In parts of Britain, the first day of any month is nicknamed “Rabbit Day”. Folklore has it that saying the words “rabbit, rabbit, rabbit”, “white rabbits”, or even “bunny, bunny” upon waking up on the first day of the month will ensure good luck. Forget to do it? Say “tibbar, tibbar” (yup, that’s “rabbit” backwards!) before falling asleep that evening.
There are endless variations on this, including saying “black rabbits” just before bed as part of the charm. A two-part ritual calls for you to say “rabbits, rabbits” as you fall asleep on the last day of the month, and “hares, hares” when you rise. By the way, those have to be the first words spoken in the morning!
Rather than doing it monthly, some people believe that saying “rabbit, rabbit” on the first day of the New Year is sufficient to bring luck all year long. Saying it on the first night of the new moon is supposed to be effective too. If it’s your birth month, then the luck is supposed to be stronger for you during that time. Some people recite an old British nursery rhyme, which goes like this:
Rabbits hot and rabbits cold,
Rabbits new and rabbits old,
Rabbits tender, rabbits tough,
Never can we have enough!
Here in North America there are many variations of the “rabbit rabbit” ritual, particularly on the East coast. In recent years, the practice has been updated to include tweeting “rabbit rabbit” on the first day of every month! This was a noted trend on Twitter in 2009.
Rabbits, lucky and unlucky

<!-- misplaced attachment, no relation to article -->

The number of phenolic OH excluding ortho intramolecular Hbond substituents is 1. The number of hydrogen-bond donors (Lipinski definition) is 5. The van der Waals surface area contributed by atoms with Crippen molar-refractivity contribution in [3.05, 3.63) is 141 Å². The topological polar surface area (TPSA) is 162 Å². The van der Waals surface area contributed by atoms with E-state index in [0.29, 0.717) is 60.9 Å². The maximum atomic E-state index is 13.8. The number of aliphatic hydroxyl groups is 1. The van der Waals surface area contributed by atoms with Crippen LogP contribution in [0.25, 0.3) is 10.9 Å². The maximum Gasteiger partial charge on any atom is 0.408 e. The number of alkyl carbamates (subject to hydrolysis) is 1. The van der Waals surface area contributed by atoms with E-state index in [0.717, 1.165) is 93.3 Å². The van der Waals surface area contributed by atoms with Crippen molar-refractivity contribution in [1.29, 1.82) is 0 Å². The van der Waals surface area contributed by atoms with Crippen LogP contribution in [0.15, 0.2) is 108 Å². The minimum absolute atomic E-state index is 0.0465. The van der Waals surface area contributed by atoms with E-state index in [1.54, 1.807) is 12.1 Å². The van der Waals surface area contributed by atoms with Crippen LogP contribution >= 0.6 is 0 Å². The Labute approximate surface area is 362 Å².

Hunters, farmers and irate gardeners would often refuse to shoot black rabbits for fear of bad luck. In the County of Kerry in Ireland, all rabbits are said to carry the souls of their ancestors. And in England, the appearance of a rabbit on or near a ship was an extremely bad omen, enough to cause a captain to delay or cancel a voyage. It’s been said that a fisherman would rather burn a net that had been touched by a rabbit than ever use it again. A story is told of young boys placing rabbit skins on boats to keep their fathers from going away to sea.
Are you a rabbit person?
According to the Chinese zodiac, it is the year of a person’s birth that not only determines personality traits, but the degree of success and happiness in life. Those born in the Year of the Rabbit (1915, 1927, 1939, 1951, 1963, 1975, 1987, 1999 and 2011) are considered to be the luckiest of all.
A “rabbit year” such as 2011 is said to be calm and relaxed for all of us, much needed after the ferocious “tiger year” it follows. And it’s considered to be especially lucky for “rabbit people”, enhancing all of your good qualities.
And if this isn’t your birth sign, don’t worry about your luck. It’s never too late to start saying “rabbit rabbit” !
Your turn – what superstitions about rabbits have you heard? Were you born in the Year of the Rabbit?
Your Chinese Horoscope 2011: What the Year of the Rabbit Holds in Store for You
2011 Year of the Rabbit Forecast for All 12 Chinese Astrology Signs
Posted by Dani Harper, AUTHOR